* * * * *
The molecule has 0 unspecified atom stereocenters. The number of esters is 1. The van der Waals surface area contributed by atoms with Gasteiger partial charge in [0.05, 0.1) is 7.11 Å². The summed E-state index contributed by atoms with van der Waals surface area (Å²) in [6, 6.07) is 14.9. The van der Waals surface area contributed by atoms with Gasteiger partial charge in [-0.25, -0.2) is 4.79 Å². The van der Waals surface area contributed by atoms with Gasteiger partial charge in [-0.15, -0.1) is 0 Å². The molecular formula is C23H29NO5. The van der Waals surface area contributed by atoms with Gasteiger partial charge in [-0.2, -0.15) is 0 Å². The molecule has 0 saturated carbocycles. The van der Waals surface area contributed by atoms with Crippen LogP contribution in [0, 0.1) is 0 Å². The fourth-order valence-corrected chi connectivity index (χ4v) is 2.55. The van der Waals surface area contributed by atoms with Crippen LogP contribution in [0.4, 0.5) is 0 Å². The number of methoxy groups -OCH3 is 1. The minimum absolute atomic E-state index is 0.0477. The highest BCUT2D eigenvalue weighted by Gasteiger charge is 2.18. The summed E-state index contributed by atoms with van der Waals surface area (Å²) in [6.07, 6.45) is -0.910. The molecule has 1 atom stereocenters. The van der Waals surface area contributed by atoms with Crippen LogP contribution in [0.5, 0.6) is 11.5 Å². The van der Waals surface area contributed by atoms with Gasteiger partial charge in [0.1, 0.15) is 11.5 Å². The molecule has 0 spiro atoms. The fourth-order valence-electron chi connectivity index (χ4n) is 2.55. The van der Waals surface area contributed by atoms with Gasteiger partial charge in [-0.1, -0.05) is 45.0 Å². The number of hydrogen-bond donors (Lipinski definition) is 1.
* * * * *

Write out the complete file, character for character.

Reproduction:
The molecule has 0 unspecified atom stereocenters. The number of esters is 1. The van der Waals surface area contributed by atoms with Gasteiger partial charge in [0.05, 0.1) is 7.11 Å². The summed E-state index contributed by atoms with van der Waals surface area (Å²) in [6, 6.07) is 14.9. The van der Waals surface area contributed by atoms with Gasteiger partial charge in [-0.25, -0.2) is 4.79 Å². The van der Waals surface area contributed by atoms with Gasteiger partial charge in [-0.15, -0.1) is 0 Å². The molecular formula is C23H29NO5. The van der Waals surface area contributed by atoms with Gasteiger partial charge in [-0.2, -0.15) is 0 Å². The molecule has 0 saturated carbocycles. The van der Waals surface area contributed by atoms with Crippen LogP contribution in [0, 0.1) is 0 Å². The fourth-order valence-corrected chi connectivity index (χ4v) is 2.55. The van der Waals surface area contributed by atoms with Crippen LogP contribution in [0.4, 0.5) is 0 Å². The number of methoxy groups -OCH3 is 1. The minimum absolute atomic E-state index is 0.0477. The highest BCUT2D eigenvalue weighted by Gasteiger charge is 2.18. The summed E-state index contributed by atoms with van der Waals surface area (Å²) in [6.07, 6.45) is -0.910. The molecule has 1 atom stereocenters. The van der Waals surface area contributed by atoms with Crippen LogP contribution in [0.5, 0.6) is 11.5 Å². The van der Waals surface area contributed by atoms with Gasteiger partial charge in [0.1, 0.15) is 11.5 Å². The molecule has 0 spiro atoms. The fourth-order valence-electron chi connectivity index (χ4n) is 2.55. The van der Waals surface area contributed by atoms with Gasteiger partial charge in [-0.1, -0.05) is 45.0 Å². The number of hydrogen-bond donors (Lipinski definition) is 1.